Saturday, May 29, 2010

To the Hopefuls ;)

To the Hopefuls-

To all of you hopefuls, to you boys out there,
Who have been thinking of asking me out,
This poem is a warning, a friendly "beware!"
You don't know what you're talking about.

See, I'm very picky.  It takes quite a lot
For a boy to win my affections.
You may be the right guy... but probably not.
Please know I have high expectations. 

I don't want to sound uppity, snooty, or mean,
But I feel like I should tell the truth.
I'm not in a great hurry.  I'm just seventeen!
There is still so much time left to choose.

I've liked guys before. You may have a chance.
I'm flattered.  You're so very kind-- but--
If you're trying to find a way into my pants,
Then you have the wrong girl in mind.

I know that God has great things in store,
And if you are the right guy, you'll see!
We can always be friends, but if you want more,
You must be seeking Him to find me.

Emily Whelchel

This was a joke in many ways, but... girls who feel this way as well, here is our anthem. :)  What do you think?

Friday, May 28, 2010

What's Your Story?

What were you like before you became a Christian?  What are sins that you have struggled with in the past?  It can be frightening and difficult to open up about your story.  Many Christians struggle with the concept of witnessing in general and especially with the daunting task of sharing their own testimony.  What's so difficult about this simple idea?  It's scary to talk about your past and your sins.  You may be afraid that you will be judged, discredited, and put down because of your story.  You may be afraid that you will say the wrong thing.  You may think that your testimony isn't "big" enough to impact anyone.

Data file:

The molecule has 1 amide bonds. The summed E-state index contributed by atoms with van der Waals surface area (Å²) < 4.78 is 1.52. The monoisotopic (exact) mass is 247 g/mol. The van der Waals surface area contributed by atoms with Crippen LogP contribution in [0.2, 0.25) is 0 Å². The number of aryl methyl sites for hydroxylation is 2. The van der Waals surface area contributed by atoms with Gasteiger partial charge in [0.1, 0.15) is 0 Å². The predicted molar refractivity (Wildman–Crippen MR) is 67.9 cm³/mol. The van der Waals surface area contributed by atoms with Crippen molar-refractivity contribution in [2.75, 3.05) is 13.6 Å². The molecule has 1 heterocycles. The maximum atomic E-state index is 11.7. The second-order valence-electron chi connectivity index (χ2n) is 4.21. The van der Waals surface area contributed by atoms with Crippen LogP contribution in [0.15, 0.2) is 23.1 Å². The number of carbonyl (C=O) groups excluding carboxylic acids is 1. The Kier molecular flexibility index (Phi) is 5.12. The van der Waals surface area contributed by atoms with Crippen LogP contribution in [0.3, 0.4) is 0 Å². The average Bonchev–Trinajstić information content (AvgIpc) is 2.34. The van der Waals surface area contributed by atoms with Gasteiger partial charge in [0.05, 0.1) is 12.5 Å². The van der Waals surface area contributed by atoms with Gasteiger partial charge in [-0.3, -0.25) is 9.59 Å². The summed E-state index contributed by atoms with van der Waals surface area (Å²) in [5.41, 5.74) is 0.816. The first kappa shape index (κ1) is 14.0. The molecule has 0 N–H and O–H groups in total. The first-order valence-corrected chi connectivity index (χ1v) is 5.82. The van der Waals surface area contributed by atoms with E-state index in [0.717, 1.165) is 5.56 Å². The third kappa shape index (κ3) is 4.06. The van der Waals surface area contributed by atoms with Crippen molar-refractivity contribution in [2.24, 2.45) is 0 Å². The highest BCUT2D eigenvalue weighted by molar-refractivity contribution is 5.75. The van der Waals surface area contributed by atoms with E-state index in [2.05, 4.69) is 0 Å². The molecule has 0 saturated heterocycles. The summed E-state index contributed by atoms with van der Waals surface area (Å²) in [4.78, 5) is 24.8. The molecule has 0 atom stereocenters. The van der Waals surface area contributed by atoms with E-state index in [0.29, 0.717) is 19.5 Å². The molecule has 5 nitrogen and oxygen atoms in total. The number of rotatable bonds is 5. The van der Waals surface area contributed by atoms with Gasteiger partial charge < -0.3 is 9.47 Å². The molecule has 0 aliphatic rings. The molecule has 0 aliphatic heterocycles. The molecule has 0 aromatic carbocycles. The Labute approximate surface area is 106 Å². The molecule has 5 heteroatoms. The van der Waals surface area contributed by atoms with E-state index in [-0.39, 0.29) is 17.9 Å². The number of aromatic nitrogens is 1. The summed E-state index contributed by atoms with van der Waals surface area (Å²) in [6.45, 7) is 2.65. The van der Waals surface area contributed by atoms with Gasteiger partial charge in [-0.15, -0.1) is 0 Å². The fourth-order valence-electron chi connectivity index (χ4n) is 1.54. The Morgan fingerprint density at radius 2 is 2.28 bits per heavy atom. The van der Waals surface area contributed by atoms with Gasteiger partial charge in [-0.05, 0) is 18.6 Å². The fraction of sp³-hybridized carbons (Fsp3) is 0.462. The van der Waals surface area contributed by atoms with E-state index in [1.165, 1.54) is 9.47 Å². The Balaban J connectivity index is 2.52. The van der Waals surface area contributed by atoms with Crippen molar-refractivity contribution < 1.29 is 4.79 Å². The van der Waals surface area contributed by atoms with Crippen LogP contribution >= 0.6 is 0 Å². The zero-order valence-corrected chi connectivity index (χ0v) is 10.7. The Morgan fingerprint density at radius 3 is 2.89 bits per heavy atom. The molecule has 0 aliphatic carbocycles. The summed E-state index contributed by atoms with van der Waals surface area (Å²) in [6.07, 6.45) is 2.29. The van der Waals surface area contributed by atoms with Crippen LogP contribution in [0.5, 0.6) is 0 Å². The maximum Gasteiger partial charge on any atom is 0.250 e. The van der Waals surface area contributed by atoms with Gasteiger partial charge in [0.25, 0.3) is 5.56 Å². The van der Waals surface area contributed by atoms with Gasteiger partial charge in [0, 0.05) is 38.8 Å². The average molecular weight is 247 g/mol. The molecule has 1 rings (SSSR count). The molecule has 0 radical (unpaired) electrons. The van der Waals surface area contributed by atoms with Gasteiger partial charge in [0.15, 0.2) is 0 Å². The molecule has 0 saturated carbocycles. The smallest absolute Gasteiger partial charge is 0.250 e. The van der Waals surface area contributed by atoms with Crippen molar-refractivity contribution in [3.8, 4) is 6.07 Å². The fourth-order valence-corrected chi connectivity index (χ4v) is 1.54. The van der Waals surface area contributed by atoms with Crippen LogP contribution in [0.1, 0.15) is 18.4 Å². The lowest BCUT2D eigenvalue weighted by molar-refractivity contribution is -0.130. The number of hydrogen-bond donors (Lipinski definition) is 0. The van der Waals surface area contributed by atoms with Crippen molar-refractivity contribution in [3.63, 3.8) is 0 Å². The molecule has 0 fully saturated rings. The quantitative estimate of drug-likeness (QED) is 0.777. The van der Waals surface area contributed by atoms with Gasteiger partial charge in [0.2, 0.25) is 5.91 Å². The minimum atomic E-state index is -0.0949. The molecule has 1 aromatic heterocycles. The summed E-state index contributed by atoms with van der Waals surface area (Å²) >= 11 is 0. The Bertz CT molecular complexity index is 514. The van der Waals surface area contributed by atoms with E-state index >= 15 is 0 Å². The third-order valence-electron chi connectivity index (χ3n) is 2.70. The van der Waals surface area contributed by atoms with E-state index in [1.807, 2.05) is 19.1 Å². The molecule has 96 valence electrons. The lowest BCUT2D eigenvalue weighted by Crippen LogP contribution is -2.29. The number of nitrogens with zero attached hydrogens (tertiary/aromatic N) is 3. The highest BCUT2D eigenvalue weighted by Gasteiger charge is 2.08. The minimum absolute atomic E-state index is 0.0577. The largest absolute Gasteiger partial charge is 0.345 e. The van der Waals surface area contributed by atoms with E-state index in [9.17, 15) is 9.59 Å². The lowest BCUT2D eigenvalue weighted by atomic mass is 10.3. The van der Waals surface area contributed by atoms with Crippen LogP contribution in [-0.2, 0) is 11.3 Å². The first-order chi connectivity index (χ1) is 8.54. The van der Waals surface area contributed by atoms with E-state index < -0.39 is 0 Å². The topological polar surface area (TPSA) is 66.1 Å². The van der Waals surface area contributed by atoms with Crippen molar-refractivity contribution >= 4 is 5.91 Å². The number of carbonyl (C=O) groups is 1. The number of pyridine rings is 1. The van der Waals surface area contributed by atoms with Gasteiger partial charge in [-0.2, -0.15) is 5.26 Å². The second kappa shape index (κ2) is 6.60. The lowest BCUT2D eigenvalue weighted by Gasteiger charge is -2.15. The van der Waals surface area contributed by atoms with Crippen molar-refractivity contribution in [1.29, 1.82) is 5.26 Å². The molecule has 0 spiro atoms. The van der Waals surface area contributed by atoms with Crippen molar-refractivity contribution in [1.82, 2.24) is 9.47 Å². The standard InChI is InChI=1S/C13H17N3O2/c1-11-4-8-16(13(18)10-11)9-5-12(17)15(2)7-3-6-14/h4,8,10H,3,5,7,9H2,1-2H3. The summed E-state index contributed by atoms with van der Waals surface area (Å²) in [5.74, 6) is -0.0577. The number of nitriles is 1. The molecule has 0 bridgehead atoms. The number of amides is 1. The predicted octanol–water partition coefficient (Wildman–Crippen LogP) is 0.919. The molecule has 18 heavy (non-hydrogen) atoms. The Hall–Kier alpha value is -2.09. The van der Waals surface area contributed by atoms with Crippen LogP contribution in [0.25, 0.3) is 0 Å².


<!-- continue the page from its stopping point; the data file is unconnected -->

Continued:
I've always learned that there are three basic steps to giving your testimony:

1.) Who you were before Christ.
2.) What happened to change all this.
3.) Who you are now.

Easy, right?  Not always.

Do you know how to tell your testimony in a way that will impact those around you and make them want to know more about Jesus Christ?  If not, keep reading.  I want to help you out. 

How to share your testimony. 
A testimony is basically the story of how you became a Christian and how Jesus Christ has changed your life.  Your story can be short or long.  You can share details about your childhood or you can give a few basic points from your life before Christ.  When you give your testimony, try to relate to your listener.  Remember to include the three things that I mentioned above. 

Who you were before Christ- Mention a specific sin that you struggled with in your life before Jesus.  Talk about your unhappiness, that incomplete feeling you had inside.  Talk about how you were lost in your sin and you never could have made it to heaven on your own.  Make sure that your listener realizes that you were a sinner. 

What happened to change all this- Talk about what made you realize that you needed Jesus.  What led you to Christ- your parents, your pastor, a camp, the Bible, a book?  What did you tell God when you admitted that you were a sinner?  What emotions were running through your head?  (These emotions may be what your listener is feeling at this moment.) 

Who you are now-  Describe the joy and peace you feel that comes from Jesus and only Jesus.  Have you overcome your aforementioned sin since you became a Christian?  Be sure to mention that you still face challenges at times, but you have a new hope and confidence in Jesus.  How has God changed your life for the better?  

Why is sharing my testimony so important?
Sharing your faith is a crucial part of being a disciple of Christ.  In Matthew 28:19, 20, Jesus commands us to go and make disciples of all nations.  Jesus did not ask us- He commanded us to share the gospel with the world.  When have you last shared your faith?